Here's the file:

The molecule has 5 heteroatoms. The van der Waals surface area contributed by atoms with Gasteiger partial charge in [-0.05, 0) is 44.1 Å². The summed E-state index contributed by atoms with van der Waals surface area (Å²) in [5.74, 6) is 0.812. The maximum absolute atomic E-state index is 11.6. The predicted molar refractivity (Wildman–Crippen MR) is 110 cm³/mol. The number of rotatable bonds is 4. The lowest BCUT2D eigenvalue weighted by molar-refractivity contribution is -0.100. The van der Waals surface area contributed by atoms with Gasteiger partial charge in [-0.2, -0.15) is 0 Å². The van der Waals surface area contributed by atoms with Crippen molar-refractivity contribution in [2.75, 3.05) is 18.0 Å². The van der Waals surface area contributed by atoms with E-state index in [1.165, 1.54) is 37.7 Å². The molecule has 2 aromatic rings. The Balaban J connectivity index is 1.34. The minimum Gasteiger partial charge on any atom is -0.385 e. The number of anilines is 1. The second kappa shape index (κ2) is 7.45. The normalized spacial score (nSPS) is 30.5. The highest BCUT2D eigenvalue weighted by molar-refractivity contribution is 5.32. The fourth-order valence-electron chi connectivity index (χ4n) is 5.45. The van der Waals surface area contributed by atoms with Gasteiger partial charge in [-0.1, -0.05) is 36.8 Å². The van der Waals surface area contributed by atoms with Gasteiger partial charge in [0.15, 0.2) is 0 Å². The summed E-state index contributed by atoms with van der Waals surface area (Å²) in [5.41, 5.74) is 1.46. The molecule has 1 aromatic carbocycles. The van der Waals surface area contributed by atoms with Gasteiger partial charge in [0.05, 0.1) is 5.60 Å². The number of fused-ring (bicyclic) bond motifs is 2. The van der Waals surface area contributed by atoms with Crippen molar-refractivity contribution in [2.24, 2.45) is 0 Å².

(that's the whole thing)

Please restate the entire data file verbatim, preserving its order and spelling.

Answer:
The molecule has 5 heteroatoms. The van der Waals surface area contributed by atoms with Gasteiger partial charge in [-0.05, 0) is 44.1 Å². The summed E-state index contributed by atoms with van der Waals surface area (Å²) in [5.74, 6) is 0.812. The maximum absolute atomic E-state index is 11.6. The predicted molar refractivity (Wildman–Crippen MR) is 110 cm³/mol. The number of rotatable bonds is 4. The lowest BCUT2D eigenvalue weighted by molar-refractivity contribution is -0.100. The van der Waals surface area contributed by atoms with Gasteiger partial charge in [-0.2, -0.15) is 0 Å². The van der Waals surface area contributed by atoms with Crippen molar-refractivity contribution in [2.75, 3.05) is 18.0 Å². The van der Waals surface area contributed by atoms with E-state index in [1.165, 1.54) is 37.7 Å². The molecule has 2 aromatic rings. The Balaban J connectivity index is 1.34. The minimum Gasteiger partial charge on any atom is -0.385 e. The number of anilines is 1. The second kappa shape index (κ2) is 7.45. The normalized spacial score (nSPS) is 30.5. The highest BCUT2D eigenvalue weighted by molar-refractivity contribution is 5.32. The fourth-order valence-electron chi connectivity index (χ4n) is 5.45. The van der Waals surface area contributed by atoms with Gasteiger partial charge in [-0.1, -0.05) is 36.8 Å². The van der Waals surface area contributed by atoms with Gasteiger partial charge in [0.15, 0.2) is 0 Å². The summed E-state index contributed by atoms with van der Waals surface area (Å²) in [5.41, 5.74) is 1.46. The molecule has 1 aromatic carbocycles. The van der Waals surface area contributed by atoms with Gasteiger partial charge in [0.05, 0.1) is 5.60 Å². The number of fused-ring (bicyclic) bond motifs is 2. The van der Waals surface area contributed by atoms with Crippen molar-refractivity contribution in [2.24, 2.45) is 0 Å².